The Barberini owned another (minor) portion of the Palatine; it was not a villa, but a vigna (vineyard) on an artificial terrace built by Emperor Tiberius; the gate of Vigna Barberini is decorated with a modern painting (on ceramics) portraying the martyrdom of St. Sebastian, because it serves as entrance to the church by the same name.
S. Bonaventura seen from near Arco di Costantino. S. Sebastiano is visible above the top of the arch
The small churches of S. Bonaventura and S. Sebastiano al Palatino were spared by the excavations and, although being surrounded by the archaeological area, they can be accessed without entering the latter.
(left) Downhill view of Via di S. Bonaventura (in the background bell tower of S. Francesca Romana);
(right) uphill view of the same street
Via di S. Bonaventura, the almost hidden street leading to the two churches, gives a pretty good idea of how most of the eastern and southern parts of Rome appeared to an XVIIIth century traveller: isolated churches, Roman ruins and high walls surrounding large villas. You may wish to see some other similar streets of Rome.
S. Sebastiano al Palatino to the right of which one can see the foundation of an ancient temple
S. Sebastiano was built in the Xth century on a Roman temple dedicated by Emperor Heliogabalus to the Sun. The church and the adjoining monastery were protected by walls and towers. The area was abandoned when in 1630 Pope Urban VIII acquired it and rebuilt the church. It was designed by Luigi Arrigucci, a state architect, who at the same time was working at the redesign of SS. Cosma e Damiano.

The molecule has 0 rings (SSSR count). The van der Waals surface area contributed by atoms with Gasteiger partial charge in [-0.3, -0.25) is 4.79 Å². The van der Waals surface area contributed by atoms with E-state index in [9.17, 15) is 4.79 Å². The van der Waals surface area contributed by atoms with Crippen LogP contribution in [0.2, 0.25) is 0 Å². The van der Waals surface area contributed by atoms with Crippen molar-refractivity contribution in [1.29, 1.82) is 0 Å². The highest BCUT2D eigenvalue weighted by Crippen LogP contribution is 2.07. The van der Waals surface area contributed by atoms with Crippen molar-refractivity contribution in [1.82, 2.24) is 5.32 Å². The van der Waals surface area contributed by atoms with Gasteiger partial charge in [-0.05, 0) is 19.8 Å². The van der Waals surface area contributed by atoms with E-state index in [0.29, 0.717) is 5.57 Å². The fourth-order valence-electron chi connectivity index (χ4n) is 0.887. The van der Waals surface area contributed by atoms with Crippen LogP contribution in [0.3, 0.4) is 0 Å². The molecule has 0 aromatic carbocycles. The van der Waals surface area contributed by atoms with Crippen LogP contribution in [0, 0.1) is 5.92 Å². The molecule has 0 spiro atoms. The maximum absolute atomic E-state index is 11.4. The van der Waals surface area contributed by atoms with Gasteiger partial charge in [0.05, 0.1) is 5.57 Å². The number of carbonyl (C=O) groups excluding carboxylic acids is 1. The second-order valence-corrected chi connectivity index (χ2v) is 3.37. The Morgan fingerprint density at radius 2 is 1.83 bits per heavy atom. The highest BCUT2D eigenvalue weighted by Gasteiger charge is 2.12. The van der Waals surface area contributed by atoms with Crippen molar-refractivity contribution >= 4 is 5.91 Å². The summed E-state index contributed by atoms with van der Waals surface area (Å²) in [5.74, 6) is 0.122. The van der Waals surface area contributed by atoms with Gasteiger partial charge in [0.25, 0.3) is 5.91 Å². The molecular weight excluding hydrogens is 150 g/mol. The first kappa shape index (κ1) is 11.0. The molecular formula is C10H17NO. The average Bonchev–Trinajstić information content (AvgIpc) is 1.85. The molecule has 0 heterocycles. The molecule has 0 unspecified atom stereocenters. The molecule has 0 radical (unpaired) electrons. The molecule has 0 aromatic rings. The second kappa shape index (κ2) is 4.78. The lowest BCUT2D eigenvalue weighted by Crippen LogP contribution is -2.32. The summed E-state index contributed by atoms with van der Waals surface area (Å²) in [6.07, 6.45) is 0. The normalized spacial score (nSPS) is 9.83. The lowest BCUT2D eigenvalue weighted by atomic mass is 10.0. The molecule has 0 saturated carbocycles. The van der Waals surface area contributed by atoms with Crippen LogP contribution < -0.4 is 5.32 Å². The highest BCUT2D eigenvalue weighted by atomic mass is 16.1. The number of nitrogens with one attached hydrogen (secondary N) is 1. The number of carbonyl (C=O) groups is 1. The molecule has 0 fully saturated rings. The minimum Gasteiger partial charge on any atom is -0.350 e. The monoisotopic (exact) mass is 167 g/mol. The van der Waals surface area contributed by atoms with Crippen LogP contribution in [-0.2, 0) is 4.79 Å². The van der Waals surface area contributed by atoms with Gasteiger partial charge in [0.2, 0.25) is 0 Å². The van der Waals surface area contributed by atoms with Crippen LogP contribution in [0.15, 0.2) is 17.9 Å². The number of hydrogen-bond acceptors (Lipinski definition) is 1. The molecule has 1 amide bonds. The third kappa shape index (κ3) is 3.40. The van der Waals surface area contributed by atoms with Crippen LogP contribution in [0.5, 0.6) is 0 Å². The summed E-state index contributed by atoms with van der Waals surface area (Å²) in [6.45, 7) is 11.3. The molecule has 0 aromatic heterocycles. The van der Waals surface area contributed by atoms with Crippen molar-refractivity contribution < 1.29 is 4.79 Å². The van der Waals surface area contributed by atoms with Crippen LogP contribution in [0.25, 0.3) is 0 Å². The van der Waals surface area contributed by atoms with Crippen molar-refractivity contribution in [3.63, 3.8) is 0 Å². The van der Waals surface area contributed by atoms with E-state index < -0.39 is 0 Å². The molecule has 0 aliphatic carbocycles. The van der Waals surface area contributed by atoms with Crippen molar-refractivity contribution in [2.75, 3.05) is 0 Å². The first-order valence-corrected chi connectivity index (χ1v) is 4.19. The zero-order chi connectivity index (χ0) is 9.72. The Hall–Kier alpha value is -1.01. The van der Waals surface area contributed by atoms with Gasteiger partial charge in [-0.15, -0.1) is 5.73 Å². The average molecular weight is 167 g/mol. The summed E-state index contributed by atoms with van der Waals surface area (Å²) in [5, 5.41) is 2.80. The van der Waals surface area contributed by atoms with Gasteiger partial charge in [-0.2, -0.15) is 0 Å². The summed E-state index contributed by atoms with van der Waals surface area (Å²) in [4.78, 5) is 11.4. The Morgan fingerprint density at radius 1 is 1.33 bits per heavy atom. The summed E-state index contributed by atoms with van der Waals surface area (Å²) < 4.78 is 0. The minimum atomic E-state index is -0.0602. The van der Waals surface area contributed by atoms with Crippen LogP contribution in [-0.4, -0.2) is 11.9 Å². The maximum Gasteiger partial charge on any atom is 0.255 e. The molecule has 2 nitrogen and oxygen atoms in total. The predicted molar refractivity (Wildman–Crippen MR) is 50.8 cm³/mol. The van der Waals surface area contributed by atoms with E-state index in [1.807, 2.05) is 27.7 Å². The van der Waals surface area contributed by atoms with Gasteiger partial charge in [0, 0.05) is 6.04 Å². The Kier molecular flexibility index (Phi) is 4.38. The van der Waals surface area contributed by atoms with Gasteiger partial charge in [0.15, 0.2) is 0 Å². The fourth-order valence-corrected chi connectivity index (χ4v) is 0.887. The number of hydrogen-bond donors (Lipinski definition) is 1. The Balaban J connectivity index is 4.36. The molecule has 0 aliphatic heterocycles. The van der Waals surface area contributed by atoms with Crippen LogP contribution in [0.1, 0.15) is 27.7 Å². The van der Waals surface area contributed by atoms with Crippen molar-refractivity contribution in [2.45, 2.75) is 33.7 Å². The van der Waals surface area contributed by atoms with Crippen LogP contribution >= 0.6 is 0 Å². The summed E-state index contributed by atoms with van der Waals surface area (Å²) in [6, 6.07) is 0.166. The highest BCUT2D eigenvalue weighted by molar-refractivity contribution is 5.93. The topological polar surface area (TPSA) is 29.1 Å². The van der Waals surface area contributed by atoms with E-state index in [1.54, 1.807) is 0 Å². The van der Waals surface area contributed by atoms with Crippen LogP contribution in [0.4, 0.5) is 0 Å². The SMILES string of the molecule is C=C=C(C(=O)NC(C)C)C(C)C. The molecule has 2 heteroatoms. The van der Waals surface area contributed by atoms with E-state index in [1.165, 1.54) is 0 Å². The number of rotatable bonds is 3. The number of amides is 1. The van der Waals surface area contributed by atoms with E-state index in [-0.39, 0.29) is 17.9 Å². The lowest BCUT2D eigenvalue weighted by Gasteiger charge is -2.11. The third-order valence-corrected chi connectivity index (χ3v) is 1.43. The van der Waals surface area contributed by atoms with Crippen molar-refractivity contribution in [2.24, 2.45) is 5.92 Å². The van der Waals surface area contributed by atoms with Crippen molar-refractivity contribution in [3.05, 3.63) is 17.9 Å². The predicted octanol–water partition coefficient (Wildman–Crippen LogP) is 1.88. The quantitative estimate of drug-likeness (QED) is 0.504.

There was nothing however in which he (Nero) was more ruinously prodigal than in building. He made a palace extending all the way from the Palatine to the Esquiline, (..) the Golden House. Its size and splendour will be sufficiently indicated by the following details: (..) the main banquet hall was circular and constantly revolved day and night, like the heavens.
The Lives of the Twelve Caesars by C. Suetonius Tranquillus published in the Loeb Classical Library, 1914.
Archaeologists have looked for this circular hall for ages. Eventually in 2009, some of them came to the conclusion that it stood on the terrace of S. Sebastiano. The revolving mechanism had the purpose of allowing Nero's guests to admire the night sky, but the site had also a commanding view over the pond where eventually the Colosseum was built.